|Melinda's Swan Song to SuperNationals|
|By Melinda J. Matthews|
|April 16, 2013|
If you’ve never been to a SuperNationals, words cannot properly describe the palpable energy, excitement, and tension generated by over 5,300 hopefuls, their families, coaches, friends, staff, and other supporters. It’s an electrifying experience unlike any other. And it’s fitting that the Gaylord Opryland Resort & Conference Center, a glittery, rambling edifice that feels like a small city, should play host to this grandiose and wildly ambitious tournament welcoming kindergarten through high school players from all over the country.
SuperNationals V was Nicky’s second and final SuperNationals, and, shocking as it may seem, my first and only one. Four years ago, Nicky traveled to SuperNationals IV with his father, David, because I’d just started a new job with no vacation time accrued. In true David style, that particular trip and tournament became a wilderness adventure complete with cave explorations, hiking, and camping along the way.
Most players, like Nicky, experience only one or two SuperNationals during their scholastic chess lifetimes. So I was impressed when, during the closing ceremonies, it was announced that five attendees had participated in four out of the five SuperNationals, meaning they’d played in kindergarten, fourth, eighth, and twelfth grades. That’s a remarkable statistic, demonstrating an unusual tenacity and dedication to chess over a sixteen-year span (or longer). And, making its own mark in the history books, SuperNationals V, with 5,335 participants, officially became the world's largest over-the-board rated chess tournament ever.
And the winners are…
Of course, 5,300+ players didn’t descend upon Nashville to gape at the Gaylord or to muse wistfully about the past. They came to play, and most came with dreams of winning.
Atulya Shetty, seeded Number 1 on the K-12 advance entry list, won the tournament’s crown jewel, the K-12 Championship. His starting seeding and stellar finish belie the drama in his ascent to the title. A fifth round draw dropped him a half-point behind Luke Harmon-Velotti, who entered Round 7 with a perfect 6-0 score. Shetty’s crucial last round must-win over Harmon-Velotti garnered him clear first, a spot on the World Youth Championship team, a USCF scholarship, and one of the three full tuition scholarships bestowed by the University of Texas at Dallas.
Because of the earlier start time, I was able to attend most of the K-1 awards ceremony, where top individual honors went to co-champions Chinguun Bayaraa and Drew Justice, both of whom finished with perfect 7-0 scores. First place went to Chinguun on tie-breaks.
Other individual winners include K-9 champion Akshat Chandra, 6.5 points; K-8 champion Siddharth Banik, 6.5 points; K-6 champion David Peng, 6.5 points; K-5 champion Rayan Taghizadeh, 6.5 points; and K-3 champion Aydin Turgut, 7.0 points.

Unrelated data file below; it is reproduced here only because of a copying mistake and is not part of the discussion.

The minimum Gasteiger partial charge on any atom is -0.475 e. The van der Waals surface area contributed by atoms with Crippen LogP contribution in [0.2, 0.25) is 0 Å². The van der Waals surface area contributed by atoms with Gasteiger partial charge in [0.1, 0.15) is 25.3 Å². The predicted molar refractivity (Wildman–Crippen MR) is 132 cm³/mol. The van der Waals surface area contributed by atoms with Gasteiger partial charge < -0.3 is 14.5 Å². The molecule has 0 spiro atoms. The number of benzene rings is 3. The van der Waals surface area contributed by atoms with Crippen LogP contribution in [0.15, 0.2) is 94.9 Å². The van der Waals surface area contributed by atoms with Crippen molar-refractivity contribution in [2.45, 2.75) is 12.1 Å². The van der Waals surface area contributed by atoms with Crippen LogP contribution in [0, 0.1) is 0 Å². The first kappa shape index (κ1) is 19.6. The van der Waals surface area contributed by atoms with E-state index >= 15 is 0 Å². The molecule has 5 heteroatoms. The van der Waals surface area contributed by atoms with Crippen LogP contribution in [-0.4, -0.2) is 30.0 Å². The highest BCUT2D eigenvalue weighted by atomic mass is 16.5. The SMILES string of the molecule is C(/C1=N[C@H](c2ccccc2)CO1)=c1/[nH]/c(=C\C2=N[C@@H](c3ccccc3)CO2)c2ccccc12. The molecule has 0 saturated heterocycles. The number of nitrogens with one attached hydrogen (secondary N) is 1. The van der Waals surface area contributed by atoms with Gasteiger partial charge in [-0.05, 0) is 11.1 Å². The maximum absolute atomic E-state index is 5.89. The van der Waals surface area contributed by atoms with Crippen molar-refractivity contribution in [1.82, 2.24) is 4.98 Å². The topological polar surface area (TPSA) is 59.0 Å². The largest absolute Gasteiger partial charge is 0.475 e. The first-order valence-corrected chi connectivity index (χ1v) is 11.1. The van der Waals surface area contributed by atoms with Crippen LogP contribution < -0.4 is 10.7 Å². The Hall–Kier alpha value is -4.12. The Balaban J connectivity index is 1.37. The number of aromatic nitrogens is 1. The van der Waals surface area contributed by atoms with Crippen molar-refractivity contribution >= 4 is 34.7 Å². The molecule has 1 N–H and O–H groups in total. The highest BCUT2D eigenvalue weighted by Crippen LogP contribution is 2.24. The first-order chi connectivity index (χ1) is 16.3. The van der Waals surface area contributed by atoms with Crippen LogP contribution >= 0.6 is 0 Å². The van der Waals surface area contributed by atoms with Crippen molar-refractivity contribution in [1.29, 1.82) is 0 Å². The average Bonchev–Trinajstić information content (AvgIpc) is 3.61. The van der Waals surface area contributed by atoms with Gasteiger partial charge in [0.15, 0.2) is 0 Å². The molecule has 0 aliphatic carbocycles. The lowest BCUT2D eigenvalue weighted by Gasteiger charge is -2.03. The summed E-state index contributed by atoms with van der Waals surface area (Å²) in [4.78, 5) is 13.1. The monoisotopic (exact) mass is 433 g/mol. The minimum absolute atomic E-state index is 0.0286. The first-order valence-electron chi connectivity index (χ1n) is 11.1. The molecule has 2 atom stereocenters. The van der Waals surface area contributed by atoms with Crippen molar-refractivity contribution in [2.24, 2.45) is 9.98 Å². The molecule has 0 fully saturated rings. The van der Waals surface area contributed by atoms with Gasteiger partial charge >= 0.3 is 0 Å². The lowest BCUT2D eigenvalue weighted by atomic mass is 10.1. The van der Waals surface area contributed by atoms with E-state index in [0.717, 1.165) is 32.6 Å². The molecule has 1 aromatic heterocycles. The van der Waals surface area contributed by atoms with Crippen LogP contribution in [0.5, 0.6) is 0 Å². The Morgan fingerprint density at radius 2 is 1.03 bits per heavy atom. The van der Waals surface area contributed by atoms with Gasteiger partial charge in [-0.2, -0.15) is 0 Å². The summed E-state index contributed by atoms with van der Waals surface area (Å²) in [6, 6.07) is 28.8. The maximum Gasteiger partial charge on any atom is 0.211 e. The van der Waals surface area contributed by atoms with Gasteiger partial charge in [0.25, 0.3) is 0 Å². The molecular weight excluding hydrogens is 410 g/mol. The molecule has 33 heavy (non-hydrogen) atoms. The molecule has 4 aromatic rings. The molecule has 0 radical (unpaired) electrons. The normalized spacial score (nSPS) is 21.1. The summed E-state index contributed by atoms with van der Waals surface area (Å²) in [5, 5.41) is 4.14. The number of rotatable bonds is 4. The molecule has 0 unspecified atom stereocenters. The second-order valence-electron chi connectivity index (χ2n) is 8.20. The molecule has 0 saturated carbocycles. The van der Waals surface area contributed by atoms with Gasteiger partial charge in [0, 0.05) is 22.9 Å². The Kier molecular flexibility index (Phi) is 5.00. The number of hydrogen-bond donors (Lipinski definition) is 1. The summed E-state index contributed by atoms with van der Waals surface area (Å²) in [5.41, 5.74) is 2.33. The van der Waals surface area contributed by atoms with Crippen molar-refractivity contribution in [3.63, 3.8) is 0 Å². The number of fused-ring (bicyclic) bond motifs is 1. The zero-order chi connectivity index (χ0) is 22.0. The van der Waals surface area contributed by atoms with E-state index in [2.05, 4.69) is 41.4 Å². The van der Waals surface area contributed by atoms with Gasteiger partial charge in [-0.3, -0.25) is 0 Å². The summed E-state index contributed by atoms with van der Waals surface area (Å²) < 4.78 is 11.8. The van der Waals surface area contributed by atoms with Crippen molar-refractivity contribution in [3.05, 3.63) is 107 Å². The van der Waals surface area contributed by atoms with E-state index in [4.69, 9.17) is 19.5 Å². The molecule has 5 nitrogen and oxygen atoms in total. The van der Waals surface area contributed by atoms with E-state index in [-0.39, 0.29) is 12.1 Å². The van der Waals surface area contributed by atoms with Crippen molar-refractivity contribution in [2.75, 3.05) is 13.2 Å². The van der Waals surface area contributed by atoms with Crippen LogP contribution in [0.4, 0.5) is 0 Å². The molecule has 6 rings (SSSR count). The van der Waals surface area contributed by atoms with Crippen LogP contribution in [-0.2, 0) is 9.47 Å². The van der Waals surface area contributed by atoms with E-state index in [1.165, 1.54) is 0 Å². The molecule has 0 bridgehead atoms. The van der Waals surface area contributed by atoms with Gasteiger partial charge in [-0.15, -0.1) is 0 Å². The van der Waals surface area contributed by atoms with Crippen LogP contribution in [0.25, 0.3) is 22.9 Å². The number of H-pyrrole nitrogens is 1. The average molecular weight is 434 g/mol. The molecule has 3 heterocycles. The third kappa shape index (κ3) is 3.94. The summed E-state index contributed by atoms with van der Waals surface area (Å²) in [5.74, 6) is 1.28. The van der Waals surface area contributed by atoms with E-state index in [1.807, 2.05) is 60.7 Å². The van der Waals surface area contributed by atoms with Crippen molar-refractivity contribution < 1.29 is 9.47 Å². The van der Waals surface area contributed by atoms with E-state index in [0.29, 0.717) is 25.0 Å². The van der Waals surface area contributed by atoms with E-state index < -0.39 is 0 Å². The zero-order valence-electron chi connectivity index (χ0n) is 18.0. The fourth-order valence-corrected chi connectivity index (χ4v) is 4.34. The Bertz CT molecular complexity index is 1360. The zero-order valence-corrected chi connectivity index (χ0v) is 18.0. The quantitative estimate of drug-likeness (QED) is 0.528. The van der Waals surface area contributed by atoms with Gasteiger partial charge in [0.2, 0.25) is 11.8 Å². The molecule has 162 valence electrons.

What’s particularly notable is that, except for K-1, each championship section had a clear first winner, and none of the winners finished with less than 6.5 points. Given the fierce level of competition at this premier national scholastic event, such performances across the board (so to speak) indicate that the bar is being raised higher and higher each year.
The K-12 team championship went to Brooklyn’s Edward R. Murrow High School. Displaying true confidence and just a bit of bravado, they bounded onstage carrying a sign touting themselves as the best in the USA.
K-8 team honors went to J.R. Masterman, coached by Stephen Shutt and none other than IM Greg Shahade, founder of the US Chess School and the US Chess League.
Other top team trophies went to Newark Academy (K-9), Mission San Jose Elementary (K-6), Gomez Elementary (K-5), PS 41 (K-3), and Dalton (K-1). (see link for entire listing)
Pre-tournament events kicked off with the always-popular bughouse, for which Nicky reunited with Epiphany Peters. Epiphany hasn’t played much chess since moving from Michigan to Nashville, but she was happy to break her chess drought to team up with Nicky. In a replay of last year’s tournament, they again finished tied for 3rd place, taking 4th on tie-breaks.
Major bughouse kudos go to the long-term powerhouse team of Ryan Christianson and Jeremy Paul, who again won the national title (on tiebreaks, co-winning with Michael Omori and David Inglis). Partners since 2004, Ryan and Jeremy have racked up an extraordinary five national wins and multiple top five finishes. Because this was Ryan’s very last nationals, Jeremy traveled to Nashville only for bughouse, leaving immediately afterwards for a soccer commitment. Ryan will enter college this fall (he’s currently weighing seven different offers), so perhaps Jeremy will be open to teammate suggestions next year?